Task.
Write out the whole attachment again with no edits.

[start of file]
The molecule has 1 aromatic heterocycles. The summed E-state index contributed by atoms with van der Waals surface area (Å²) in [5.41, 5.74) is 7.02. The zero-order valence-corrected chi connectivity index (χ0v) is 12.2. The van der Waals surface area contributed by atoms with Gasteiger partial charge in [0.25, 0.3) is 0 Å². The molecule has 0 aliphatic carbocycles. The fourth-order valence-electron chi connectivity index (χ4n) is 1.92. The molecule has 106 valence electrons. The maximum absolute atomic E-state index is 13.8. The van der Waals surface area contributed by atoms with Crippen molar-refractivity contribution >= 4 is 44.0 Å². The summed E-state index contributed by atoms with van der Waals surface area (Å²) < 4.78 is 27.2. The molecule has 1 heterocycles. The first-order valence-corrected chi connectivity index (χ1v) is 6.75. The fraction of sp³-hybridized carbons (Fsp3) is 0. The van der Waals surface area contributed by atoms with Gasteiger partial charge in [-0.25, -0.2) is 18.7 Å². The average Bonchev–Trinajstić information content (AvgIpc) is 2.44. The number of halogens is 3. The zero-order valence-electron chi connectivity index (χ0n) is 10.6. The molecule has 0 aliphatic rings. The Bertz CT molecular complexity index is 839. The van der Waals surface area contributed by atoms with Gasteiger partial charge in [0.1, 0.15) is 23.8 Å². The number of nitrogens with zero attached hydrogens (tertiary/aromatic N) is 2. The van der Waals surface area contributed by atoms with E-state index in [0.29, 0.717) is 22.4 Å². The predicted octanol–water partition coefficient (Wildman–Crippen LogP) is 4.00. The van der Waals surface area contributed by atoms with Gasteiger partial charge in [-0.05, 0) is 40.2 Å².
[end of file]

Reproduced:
The molecule has 1 aromatic heterocycles. The summed E-state index contributed by atoms with van der Waals surface area (Å²) in [5.41, 5.74) is 7.02. The zero-order valence-corrected chi connectivity index (χ0v) is 12.2. The van der Waals surface area contributed by atoms with Gasteiger partial charge in [0.25, 0.3) is 0 Å². The molecule has 0 aliphatic carbocycles. The fourth-order valence-electron chi connectivity index (χ4n) is 1.92. The molecule has 106 valence electrons. The maximum absolute atomic E-state index is 13.8. The van der Waals surface area contributed by atoms with Crippen molar-refractivity contribution >= 4 is 44.0 Å². The summed E-state index contributed by atoms with van der Waals surface area (Å²) < 4.78 is 27.2. The molecule has 1 heterocycles. The first-order valence-corrected chi connectivity index (χ1v) is 6.75. The fraction of sp³-hybridized carbons (Fsp3) is 0. The van der Waals surface area contributed by atoms with Gasteiger partial charge in [-0.25, -0.2) is 18.7 Å². The average Bonchev–Trinajstić information content (AvgIpc) is 2.44. The number of halogens is 3. The zero-order valence-electron chi connectivity index (χ0n) is 10.6. The molecule has 0 aliphatic rings. The Bertz CT molecular complexity index is 839. The van der Waals surface area contributed by atoms with Gasteiger partial charge in [0.1, 0.15) is 23.8 Å². The number of nitrogens with zero attached hydrogens (tertiary/aromatic N) is 2. The van der Waals surface area contributed by atoms with E-state index in [0.29, 0.717) is 22.4 Å². The predicted octanol–water partition coefficient (Wildman–Crippen LogP) is 4.00. The van der Waals surface area contributed by atoms with Gasteiger partial charge in [-0.05, 0) is 40.2 Å².